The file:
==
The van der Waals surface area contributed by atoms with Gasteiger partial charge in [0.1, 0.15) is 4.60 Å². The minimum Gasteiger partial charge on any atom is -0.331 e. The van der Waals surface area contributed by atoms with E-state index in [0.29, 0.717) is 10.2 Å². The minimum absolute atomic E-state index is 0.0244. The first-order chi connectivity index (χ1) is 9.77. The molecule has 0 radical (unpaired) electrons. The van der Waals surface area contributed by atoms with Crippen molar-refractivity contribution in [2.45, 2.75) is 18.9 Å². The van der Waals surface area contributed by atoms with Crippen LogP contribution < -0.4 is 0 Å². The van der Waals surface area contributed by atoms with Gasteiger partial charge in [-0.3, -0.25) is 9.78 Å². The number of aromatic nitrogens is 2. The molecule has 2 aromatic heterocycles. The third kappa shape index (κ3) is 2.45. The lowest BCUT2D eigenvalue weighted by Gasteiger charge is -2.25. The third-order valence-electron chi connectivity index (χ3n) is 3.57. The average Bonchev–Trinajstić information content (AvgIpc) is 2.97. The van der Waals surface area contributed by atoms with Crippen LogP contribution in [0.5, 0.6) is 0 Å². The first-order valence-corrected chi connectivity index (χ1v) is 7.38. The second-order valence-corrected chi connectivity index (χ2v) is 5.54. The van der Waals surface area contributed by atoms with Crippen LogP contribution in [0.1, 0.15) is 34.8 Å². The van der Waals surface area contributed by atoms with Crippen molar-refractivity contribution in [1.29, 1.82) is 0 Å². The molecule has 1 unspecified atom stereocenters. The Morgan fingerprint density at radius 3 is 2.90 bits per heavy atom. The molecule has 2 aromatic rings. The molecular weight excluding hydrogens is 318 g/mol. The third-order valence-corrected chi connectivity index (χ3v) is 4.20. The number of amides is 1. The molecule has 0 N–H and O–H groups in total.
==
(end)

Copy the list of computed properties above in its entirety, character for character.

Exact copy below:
The van der Waals surface area contributed by atoms with Gasteiger partial charge in [0.1, 0.15) is 4.60 Å². The minimum Gasteiger partial charge on any atom is -0.331 e. The van der Waals surface area contributed by atoms with E-state index in [0.29, 0.717) is 10.2 Å². The minimum absolute atomic E-state index is 0.0244. The first-order chi connectivity index (χ1) is 9.77. The molecule has 0 radical (unpaired) electrons. The van der Waals surface area contributed by atoms with Crippen molar-refractivity contribution in [2.45, 2.75) is 18.9 Å². The van der Waals surface area contributed by atoms with Crippen LogP contribution < -0.4 is 0 Å². The van der Waals surface area contributed by atoms with Gasteiger partial charge in [-0.3, -0.25) is 9.78 Å². The number of aromatic nitrogens is 2. The molecule has 2 aromatic heterocycles. The third kappa shape index (κ3) is 2.45. The lowest BCUT2D eigenvalue weighted by Gasteiger charge is -2.25. The third-order valence-electron chi connectivity index (χ3n) is 3.57. The average Bonchev–Trinajstić information content (AvgIpc) is 2.97. The van der Waals surface area contributed by atoms with Crippen LogP contribution in [0.5, 0.6) is 0 Å². The first-order valence-corrected chi connectivity index (χ1v) is 7.38. The second-order valence-corrected chi connectivity index (χ2v) is 5.54. The van der Waals surface area contributed by atoms with Crippen LogP contribution in [0.1, 0.15) is 34.8 Å². The van der Waals surface area contributed by atoms with Crippen molar-refractivity contribution in [1.29, 1.82) is 0 Å². The molecule has 1 unspecified atom stereocenters. The Morgan fingerprint density at radius 3 is 2.90 bits per heavy atom. The molecule has 2 aromatic rings. The molecular weight excluding hydrogens is 318 g/mol. The third-order valence-corrected chi connectivity index (χ3v) is 4.20. The number of amides is 1. The molecule has 0 N–H and O–H groups in total.